If you have acid reflux disease you may be wondering if you can get Social Security or long term disability benefits.
Gastroesophageal reflux disease rarely qualifies for Social Security Disability Insurance benefits or Long Term Disability benefits on its own. In order to qualify for benefits, the applicant must be unable to work. If you are unable to work and have Acid Reflux Disease contact the social security lawyers of Bemis, Roach & Reed at 512-454-4000 for more information.
Gastroesophageal reflux disease (GERD), more commonly known as acid reflux, occurs when the contents of the stomach (particularly stomach acid) are pushed back into the esophagus. In healthy digestion, food enters through the mouth, then is swallowed through the upper esophageal sphincter into the esophagus.
From there, it drops through the esophagus into the stomach via the lower esophageal sphincter. In the stomach, the food is broken down physically into viscous, acidic slush that passes through the intestines which absorb nutrients.
In individuals with acid reflux, the lower esophageal sphincter does not close completely.
Without a tight seal between the stomach and esophagus, the powerful digestive acid from the stomach can get into the esophagus. Usually this will cause heartburn. Contrary to its name, heartburn is not a heart condition, but the pain caused by digestive acids damaging the tissue in the lower esophagus valsartan diovan. Heartburn is not considered serious and is very common. 20% of Americans experience heartburn on a weekly basis. However, if the lower esophagus is repeatedly exposed to acid, it will eventually become inflamed- a condition known as esophagitis.
Generally, over-the-counter medications and lifestyle changes are sufficient for managing the symptoms of acid reflux.
Antacids help neutralize the digestive acid and are used for the least severe cases. For the sort of occasional heartburn that most people experience, antacids can offer temporary relief. However, antacids can cause their own digestive side effects (constipation and diarrhea) and may not be adequate for more serious cases.
The popular medications Pepcid, Zantac, and Tagamet are histamine H2-receptor antagonists.
They are similar to H1 antagonists such as Benadryl and can even be used for treating similar conditions. H2 antagonists work by reducing production of stomach acid. Over 50% of people taking H2 antagonists still report heartburn, but at a reduced severity. In serious cases, the medication Metoclopramide may be used to strengthen the lower esophageal sphincter, though it is not well-understood how it works. Metoclopramide is rarely prescribed because it is a dopamine antagonist and associated with many physical and psychological side effects.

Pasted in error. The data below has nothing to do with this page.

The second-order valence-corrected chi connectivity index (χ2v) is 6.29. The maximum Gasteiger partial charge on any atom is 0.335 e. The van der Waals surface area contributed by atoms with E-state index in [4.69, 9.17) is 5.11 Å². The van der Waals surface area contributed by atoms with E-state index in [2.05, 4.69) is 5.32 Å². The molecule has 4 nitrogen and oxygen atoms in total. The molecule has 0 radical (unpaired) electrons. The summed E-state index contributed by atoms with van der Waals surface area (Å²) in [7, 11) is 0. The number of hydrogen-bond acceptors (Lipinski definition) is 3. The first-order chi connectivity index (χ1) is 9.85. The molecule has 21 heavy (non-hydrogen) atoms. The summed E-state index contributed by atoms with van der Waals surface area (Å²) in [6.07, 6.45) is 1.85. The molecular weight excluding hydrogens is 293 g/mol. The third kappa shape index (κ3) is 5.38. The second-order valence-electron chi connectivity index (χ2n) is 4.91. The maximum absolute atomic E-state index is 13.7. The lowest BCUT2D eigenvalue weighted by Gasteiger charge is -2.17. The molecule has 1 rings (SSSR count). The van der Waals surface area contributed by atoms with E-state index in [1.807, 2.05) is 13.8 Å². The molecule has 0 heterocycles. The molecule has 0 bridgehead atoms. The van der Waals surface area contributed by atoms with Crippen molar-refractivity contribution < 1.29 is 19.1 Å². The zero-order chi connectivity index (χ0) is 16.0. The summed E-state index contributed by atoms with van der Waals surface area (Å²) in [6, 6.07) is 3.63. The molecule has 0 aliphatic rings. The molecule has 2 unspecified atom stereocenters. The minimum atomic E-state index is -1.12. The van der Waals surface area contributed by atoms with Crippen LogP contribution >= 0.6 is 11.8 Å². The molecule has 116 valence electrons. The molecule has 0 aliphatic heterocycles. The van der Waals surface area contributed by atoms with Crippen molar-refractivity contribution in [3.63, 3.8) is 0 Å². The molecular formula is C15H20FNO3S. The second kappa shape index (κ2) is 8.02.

Lifestyle changes are also important for reducing the frequency and severity of acid reflux.
One of the primary risk factors of acid reflux is weight, particularly abdominal weight. People suffering from acid reflux who lose 10% of their weight report reduced frequency of heartburn. Overeating can also contribute to heartburn. Eating smaller meals throughout the day can help reduce symptoms. Spicy, fatty, or acidic foods contribute to heartburn. Smoking, coffee, alcohol and soda can all cause acid reflux. Avoiding food that triggers heart burn, losing weight, and generally living a healthy lifestyle will go a long way towards reducing the symptoms of acid reflux.
In rare, serious cases of acid reflux, surgery may be needed.
Surgery is a last resort as heartburn is usually not serious and the surgery is extremely risky and often ineffective. Despite the whimsical-sounding name, fundoplication surgery can be extremely painful and can takes weeks to recover from. The surgery involves wrapping the fundus (the upper part of the stomach) around the lower esophagus in order to tighten it and prevent fluids from coming up into the esophagus.
Acid reflux can be uncomfortable, but it rarely qualifies for Social Security Disability Insurance benefits or Long Term Disability benefits on its own.
In order to qualify for benefits, the applicant must be unable to work. However, the Social Security Administration recognizes that even minor conditions can be disabling if you suffer from multiple disorders.